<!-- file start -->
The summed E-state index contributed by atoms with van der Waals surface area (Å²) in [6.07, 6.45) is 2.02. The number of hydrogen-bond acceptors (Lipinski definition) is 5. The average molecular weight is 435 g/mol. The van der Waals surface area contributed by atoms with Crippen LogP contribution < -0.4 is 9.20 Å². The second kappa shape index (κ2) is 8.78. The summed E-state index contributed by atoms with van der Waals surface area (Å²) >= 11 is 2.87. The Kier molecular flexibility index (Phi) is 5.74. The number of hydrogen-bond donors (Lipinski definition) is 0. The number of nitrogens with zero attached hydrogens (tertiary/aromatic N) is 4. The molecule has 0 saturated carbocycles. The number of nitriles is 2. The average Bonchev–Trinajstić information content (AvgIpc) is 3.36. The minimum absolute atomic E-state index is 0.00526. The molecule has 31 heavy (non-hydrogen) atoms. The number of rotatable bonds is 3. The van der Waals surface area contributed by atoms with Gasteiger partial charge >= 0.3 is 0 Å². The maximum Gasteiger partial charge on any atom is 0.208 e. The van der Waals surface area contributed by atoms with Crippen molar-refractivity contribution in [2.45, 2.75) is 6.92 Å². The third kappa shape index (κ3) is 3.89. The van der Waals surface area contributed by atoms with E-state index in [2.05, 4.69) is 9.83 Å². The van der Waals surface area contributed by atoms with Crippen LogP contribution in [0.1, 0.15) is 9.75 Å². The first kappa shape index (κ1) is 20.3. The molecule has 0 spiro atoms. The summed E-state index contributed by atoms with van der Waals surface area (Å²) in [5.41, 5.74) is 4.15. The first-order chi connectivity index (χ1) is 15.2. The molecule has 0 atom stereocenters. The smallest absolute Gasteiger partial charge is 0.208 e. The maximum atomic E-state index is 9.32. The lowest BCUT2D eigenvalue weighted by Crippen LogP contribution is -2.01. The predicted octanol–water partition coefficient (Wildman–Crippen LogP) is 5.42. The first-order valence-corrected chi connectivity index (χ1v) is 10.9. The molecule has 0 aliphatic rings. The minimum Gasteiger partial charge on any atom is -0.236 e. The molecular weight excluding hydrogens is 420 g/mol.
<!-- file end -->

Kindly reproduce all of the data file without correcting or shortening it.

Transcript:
The summed E-state index contributed by atoms with van der Waals surface area (Å²) in [6.07, 6.45) is 2.02. The number of hydrogen-bond acceptors (Lipinski definition) is 5. The average molecular weight is 435 g/mol. The van der Waals surface area contributed by atoms with Crippen LogP contribution < -0.4 is 9.20 Å². The second kappa shape index (κ2) is 8.78. The summed E-state index contributed by atoms with van der Waals surface area (Å²) >= 11 is 2.87. The Kier molecular flexibility index (Phi) is 5.74. The number of hydrogen-bond donors (Lipinski definition) is 0. The number of nitrogens with zero attached hydrogens (tertiary/aromatic N) is 4. The molecule has 0 saturated carbocycles. The number of nitriles is 2. The average Bonchev–Trinajstić information content (AvgIpc) is 3.36. The minimum absolute atomic E-state index is 0.00526. The molecule has 31 heavy (non-hydrogen) atoms. The number of rotatable bonds is 3. The van der Waals surface area contributed by atoms with Gasteiger partial charge >= 0.3 is 0 Å². The maximum Gasteiger partial charge on any atom is 0.208 e. The van der Waals surface area contributed by atoms with Crippen molar-refractivity contribution in [2.45, 2.75) is 6.92 Å². The third kappa shape index (κ3) is 3.89. The van der Waals surface area contributed by atoms with E-state index in [2.05, 4.69) is 9.83 Å². The van der Waals surface area contributed by atoms with Crippen LogP contribution in [0.1, 0.15) is 9.75 Å². The first kappa shape index (κ1) is 20.3. The molecule has 0 spiro atoms. The summed E-state index contributed by atoms with van der Waals surface area (Å²) in [5.41, 5.74) is 4.15. The first-order chi connectivity index (χ1) is 15.2. The molecule has 0 atom stereocenters. The smallest absolute Gasteiger partial charge is 0.208 e. The maximum atomic E-state index is 9.32. The lowest BCUT2D eigenvalue weighted by Crippen LogP contribution is -2.01. The predicted octanol–water partition coefficient (Wildman–Crippen LogP) is 5.42. The first-order valence-corrected chi connectivity index (χ1v) is 10.9. The molecule has 0 aliphatic rings. The minimum Gasteiger partial charge on any atom is -0.236 e. The molecular weight excluding hydrogens is 420 g/mol.